Juneteenth, observed on June 19, commemorates the end of all slavery in the United States and is celebrated across the country.
This year, however, in its 156th anniversary, will be the first year Juneteenth will be celebrated as a federal holiday. The House of Representatives voted 415-14 Wednesday to make Juneteenth the 12th federal holiday. President Biden then signed the bill into law Thursday, making Friday an official federal holiday.
"Juneteenth marks both a long hard night of slavery subjugation and a promise of a brighter morning to come," Biden said. He called the day a reminder of the "terrible toll that slavery took on the country and continues to take."
Black Americans began to celebrate Juneteenth to mark the anniversary of June 19, 1865, the day when Texas – the last rebel state – officially abolished slavery.
It was more than two years after President Abraham Lincoln signed the Emancipation Proclamation – which went into effect on Jan. 1, 1863 – and nearly six months after the 13th Amendment was passed by Congress officially abolishing the institution of slavery.
However, following the surrender of General Robert E. Lee in April 1865, and the arrival of Granger’s regiment, the Union forces were strong enough to enforce Lincoln’s executive order.
"The people of Texas are informed that, in accordance with a proclamation from the Executive of the United States, all slaves are free. This involves an absolute equality of personal rights and rights of property between former masters and slaves, and the connection heretofore existing between them becomes that between employer and hired labor. The freedmen are advised to remain quietly at their present homes and work for wages. They are informed that they will not be allowed to collect military posts and that they will not be supported in idleness either there or elsewhere."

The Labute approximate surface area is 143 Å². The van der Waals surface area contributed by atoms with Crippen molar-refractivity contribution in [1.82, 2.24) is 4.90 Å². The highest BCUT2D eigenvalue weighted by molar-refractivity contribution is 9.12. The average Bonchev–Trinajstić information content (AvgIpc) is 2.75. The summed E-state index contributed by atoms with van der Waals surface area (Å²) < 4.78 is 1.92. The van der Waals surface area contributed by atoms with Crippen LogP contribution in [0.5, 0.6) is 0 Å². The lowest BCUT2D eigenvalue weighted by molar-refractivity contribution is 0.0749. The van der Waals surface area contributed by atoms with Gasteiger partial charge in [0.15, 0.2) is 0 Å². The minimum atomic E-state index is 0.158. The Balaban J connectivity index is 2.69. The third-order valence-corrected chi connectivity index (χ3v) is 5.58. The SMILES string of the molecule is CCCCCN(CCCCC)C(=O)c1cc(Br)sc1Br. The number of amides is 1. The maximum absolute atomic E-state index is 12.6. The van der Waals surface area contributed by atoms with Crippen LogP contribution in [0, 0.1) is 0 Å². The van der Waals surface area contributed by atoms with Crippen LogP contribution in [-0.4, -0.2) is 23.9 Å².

The above order was issued by Granger on June 19, 1865, and it was met with a range of reactions from pure shock to immediate jubilation. That celebration has been coined "Juneteenth" and, for decades, freed men and women and their descendants have annually commemorated the anniversary.
The celebrations typically feature music, BBQs, prayer services and other activities. They spread as Blacks migrated from Texas to other parts of the country.
However, economic and cultural forces in the early 20th century provided a decline in Juneteenth celebrations — at least outside of Texas.
Meanwhile, in classrooms and history books, little or nothing was mentioned of Gen. Granger's order as Lincoln’s proclamation on Jan. 1, 1863 became the date signaling the end of slavery.
Juneteenth received a resurgence during the Civil Rights movement of the 1950s and 1960s — particularly after the Poor Peoples March to Washington, D.C., in 1968, which was cut short on Juneteenth of that year.
In the years that followed, interest in Juneteenth continued to grow as Blacks in the United States sought to make sure the events of 1865 were not lost to history.
In 1980, Texas became the first state to make Juneteenth an official holiday through the efforts of Al Edwards, an African American state legislator.
The date became a point of contention in 2020 when the Trump administration announced it would hold a major campaign rally in Tulsa, Oklahoma, on June 19. The announcement sparked a furor among Democrats and the president's critics for both the date and the location.
Tulsa was the site of a 1921 massacre of Black residents and the destruction of Black-owned businesses. Trump soon announced he was moving the rally to June 20 "out of respect."
Today nearly every state, and the District of Columbia, holds Juneteenth observances.
The Associated Press contributed to this report.
Peter Aitken is a New York born-and-raised reporter with a focus on national and global news.